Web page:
Typical scale-up protocols which take about four to six weeks to complete under optimal conditions are labor intensive and are susceptible to contamination and variability. The small scale conditions are not well defined—usually there is no set-point for pH and DO during the T-flask, roller bottle or shaker flask period, which may lead to more variability throughout the process and might compromise the quality of the inoculum and the product.
We have developed a novel bioreactor and method for the seed-train expansion of mammalian cells. This technology eliminates the use of tissue culture-flasks, roller bottles or shake flasks.
Our novel inoculation bioreactor is designed to facilitate an improved method of mammalian cell seed-train expansion, and is distinguished by the presence of an “inoculation well” which communicates with the interior of the bioreactor and which facilitates the growth of mammalian cells for commercial seed-train expansion.
Our method for seed-train expansion of cryopreserved cells comprises the use of a dedicated inoculation bioreactor having an inoculation well for expanding the cells prior to their transfer to a production bioreactor. More specifically, our method comprises adding the cryopreserved cells to media within the inoculation well of the inoculation bioreactor, enabling the cells to grow to a predetermined concentration within the inoculation well by monitoring and adjusting the condition of the media and environment, and thereafter incrementally increasing the volume of the media within the reactor so that optimal cell growth is maintained. Once the desired cell density and volume is achieved, the cells are transferred to a production bioreactor.
In a preferred embodiment, the inoculation bioreactor includes an “inoculation well” located at the base of the reactor chamber. This inoculation well is supplied with fermentation sensors (pH, dissolved oxygen, temperature, optical density, etc.) to assist in assuring optimal cultivation conditions. Most preferably, this inoculation well is adapted to include an impeller drive by a continuously stirred tank reactor (CSTR) liquid agitation device.
Materials and Methods
This seed-train expansion method was initially developed for a recombinant baby hamster kidney (BHK) cell line and a chinese hamster ovary (CHO) cell line expressing human proteins. Cells used for this invention were taken from 12 L perfusion bioreactor containing 20×106 cells/mL. The cells were cultivated and frozen in mammalian cell culture medium based on a commercially available DMEM/Ham's F12 formulation (1:1) manufactured by JRH (Lenexa, Kans.) or Life Technologies (Grand Island, N.Y.) and supplemented with iron, Pluronic F68 (BASF, Pardipanny, N.J.), recombinant human insulin (Humulin, Eli Lilly, Indianpolis, Ind.), and essentially free of other proteins. The freezing medium contained 7.5% dimethylsulfoxide (Sigma, St. Louis, Mo.) as a cryoprotectant.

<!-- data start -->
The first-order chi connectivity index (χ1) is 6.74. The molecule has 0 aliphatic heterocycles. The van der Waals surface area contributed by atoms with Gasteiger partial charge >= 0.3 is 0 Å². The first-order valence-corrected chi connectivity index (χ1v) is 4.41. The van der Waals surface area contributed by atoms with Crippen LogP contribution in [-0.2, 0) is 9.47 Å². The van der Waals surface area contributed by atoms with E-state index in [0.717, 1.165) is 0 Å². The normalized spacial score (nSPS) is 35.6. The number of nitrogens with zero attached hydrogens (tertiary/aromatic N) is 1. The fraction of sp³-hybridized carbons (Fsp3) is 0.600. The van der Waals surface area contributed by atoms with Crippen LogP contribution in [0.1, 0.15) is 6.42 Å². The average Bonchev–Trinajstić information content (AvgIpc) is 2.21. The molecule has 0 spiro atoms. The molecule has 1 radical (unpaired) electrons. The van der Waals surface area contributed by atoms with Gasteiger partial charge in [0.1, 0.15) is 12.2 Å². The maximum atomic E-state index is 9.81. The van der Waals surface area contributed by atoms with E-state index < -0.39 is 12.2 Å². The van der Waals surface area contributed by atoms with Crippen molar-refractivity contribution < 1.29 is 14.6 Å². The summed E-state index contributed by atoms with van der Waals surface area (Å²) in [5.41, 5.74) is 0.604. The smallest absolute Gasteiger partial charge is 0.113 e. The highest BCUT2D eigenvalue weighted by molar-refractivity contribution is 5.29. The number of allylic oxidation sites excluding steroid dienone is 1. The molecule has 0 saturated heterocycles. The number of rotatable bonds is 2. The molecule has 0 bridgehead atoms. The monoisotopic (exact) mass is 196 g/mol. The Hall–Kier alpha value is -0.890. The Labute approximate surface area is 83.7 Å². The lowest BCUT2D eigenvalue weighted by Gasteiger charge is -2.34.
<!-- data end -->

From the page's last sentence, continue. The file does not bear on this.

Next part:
The cryopreservation bags (Cryocyte™ 250 mL or 500 mL, Nexell Therapeutics Inc. Irvine, Calif.) used for storage contained 50-100 mL of cell suspension and were frozen in a −40° C. freezer (Revco, Asheville, N.C.) prior to transferring to a liquid N2 freezer (Forma Scientific, OH). The cells were concentrated to approx. 40×106 cells/mL in 50 mL, or to 20×106 cells/mL in 100 mL to ensure an initial bioreactor cell density of 1 million cell/mL in 2 L volume. Cell densities of 0.5-1 106 cells/mL are commonly used to initiate a new seed-train expansion process.
The BHK cells in the cryopreservation bag were thawed using a 37° C. water bath. The cell suspension was transferred to a centrifuge tube, diluted with fresh medium (1:1) and gently centrifuged at 1000-1200 rpm. The supernatant was discarded, the cell pellet resuspended in fresh medium and transferred to a sterile bottle to inoculate the “inoculation well” bioreactor. This wash step is used to remove most of the DMSO and is common practice in mammalian cell culture. Later, this DMSO washing step was eliminated and the cells were directly transferred into the bioreactor from the bag. (Elimination of the DMSO wash step allows operation and maintenance of a closed system, thereby reducing the opportunity for system contamination. See Example 2.)